The Elgar and the Britten, separated by thirty years, represent antithetical
styles. The Elgar, fulsomely romantic - classically autumnal; while the Britten
is a sparer document - alive with a colder nightmare than Elgar's lonely
elegies could dream. The Britten complete with self quotes from the operas
(a pretty easily recognisable passage straight out of Peter Grimes)
strikes me as a step onwards from the late works (Oration and
Phantasm) of his teacher Frank Bridge.
I am naturally drawn to the Elgar concerto but here I found myself not fully
engaged by the Elgar but captivated by this account of the Britten. The Elgar
seems curiously uninvolving for reasons I find very difficult to pin down.
The recording is uniformly good and clear so it can't be that. The playing
seems, to my untutored ears, to be accurate but the emotional core seems
a handspan beyond the reach of these artists on the day the recording was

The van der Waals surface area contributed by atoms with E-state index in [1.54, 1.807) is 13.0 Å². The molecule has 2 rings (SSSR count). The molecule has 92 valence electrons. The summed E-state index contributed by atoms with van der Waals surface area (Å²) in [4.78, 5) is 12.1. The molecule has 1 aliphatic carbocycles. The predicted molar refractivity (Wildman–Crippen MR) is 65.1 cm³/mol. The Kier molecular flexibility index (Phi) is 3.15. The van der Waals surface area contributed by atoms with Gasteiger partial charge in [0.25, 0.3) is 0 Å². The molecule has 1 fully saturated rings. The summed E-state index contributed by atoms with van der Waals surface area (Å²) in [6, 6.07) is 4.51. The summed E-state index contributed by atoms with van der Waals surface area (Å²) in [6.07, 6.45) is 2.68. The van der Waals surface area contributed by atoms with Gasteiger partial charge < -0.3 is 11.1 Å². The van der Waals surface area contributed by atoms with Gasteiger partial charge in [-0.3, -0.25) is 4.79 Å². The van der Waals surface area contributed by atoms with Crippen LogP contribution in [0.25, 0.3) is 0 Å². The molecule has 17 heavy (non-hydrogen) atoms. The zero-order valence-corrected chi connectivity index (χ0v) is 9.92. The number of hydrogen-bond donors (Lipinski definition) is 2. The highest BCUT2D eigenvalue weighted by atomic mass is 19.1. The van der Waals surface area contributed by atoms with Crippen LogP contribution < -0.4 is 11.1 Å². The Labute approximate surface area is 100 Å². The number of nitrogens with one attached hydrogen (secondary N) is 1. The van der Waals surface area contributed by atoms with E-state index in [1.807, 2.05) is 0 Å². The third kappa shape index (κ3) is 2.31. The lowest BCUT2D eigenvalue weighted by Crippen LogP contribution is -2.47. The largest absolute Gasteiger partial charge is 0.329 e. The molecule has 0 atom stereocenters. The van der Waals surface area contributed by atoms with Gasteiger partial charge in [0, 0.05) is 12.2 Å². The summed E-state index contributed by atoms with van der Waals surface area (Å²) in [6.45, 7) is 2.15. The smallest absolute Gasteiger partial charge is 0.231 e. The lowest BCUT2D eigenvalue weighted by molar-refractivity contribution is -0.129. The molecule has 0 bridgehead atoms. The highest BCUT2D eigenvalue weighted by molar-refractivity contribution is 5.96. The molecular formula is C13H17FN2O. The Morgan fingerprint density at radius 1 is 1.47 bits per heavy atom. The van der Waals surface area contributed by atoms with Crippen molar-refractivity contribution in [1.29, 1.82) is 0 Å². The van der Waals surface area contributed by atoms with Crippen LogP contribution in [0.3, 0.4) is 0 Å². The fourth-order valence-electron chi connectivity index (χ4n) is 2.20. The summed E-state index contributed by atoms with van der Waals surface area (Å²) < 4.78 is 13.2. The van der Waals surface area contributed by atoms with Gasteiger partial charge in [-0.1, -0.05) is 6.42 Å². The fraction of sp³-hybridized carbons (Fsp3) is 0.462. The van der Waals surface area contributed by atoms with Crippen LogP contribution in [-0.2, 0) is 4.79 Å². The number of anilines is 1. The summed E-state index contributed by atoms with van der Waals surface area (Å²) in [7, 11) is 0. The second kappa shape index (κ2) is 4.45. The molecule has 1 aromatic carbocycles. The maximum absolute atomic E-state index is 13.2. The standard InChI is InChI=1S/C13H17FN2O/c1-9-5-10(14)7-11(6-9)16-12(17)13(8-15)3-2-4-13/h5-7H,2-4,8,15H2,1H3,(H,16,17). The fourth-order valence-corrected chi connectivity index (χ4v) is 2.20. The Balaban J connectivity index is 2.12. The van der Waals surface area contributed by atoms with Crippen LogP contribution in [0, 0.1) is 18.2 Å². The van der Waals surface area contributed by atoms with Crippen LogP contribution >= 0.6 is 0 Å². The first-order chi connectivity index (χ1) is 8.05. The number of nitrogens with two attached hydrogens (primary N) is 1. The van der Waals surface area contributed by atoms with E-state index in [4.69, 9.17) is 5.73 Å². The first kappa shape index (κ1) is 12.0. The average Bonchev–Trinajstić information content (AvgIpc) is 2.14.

made. This is al desperately subjective but I sense detachment rather than
The Britten however reeks of intrigue, dreamscapes and dark glowering horizons.
This is not Mørk's first recording of the piece (there is an older
one for BIS which I have not heard) but it is impressive. If this piece is
to have a life then players such as Mørk must step forward or its
life in concert will end when Rostropovich (the dedicatee) is no more. Mørk
(whose discography with Virgin includes the Miaskovsky concerto and Prokofiev
Sinfonia Concertante) is most caringly partnered by Rattle and the
CBSO. Recommended with every enthusiasm for the Britten.
(especially for the Britten)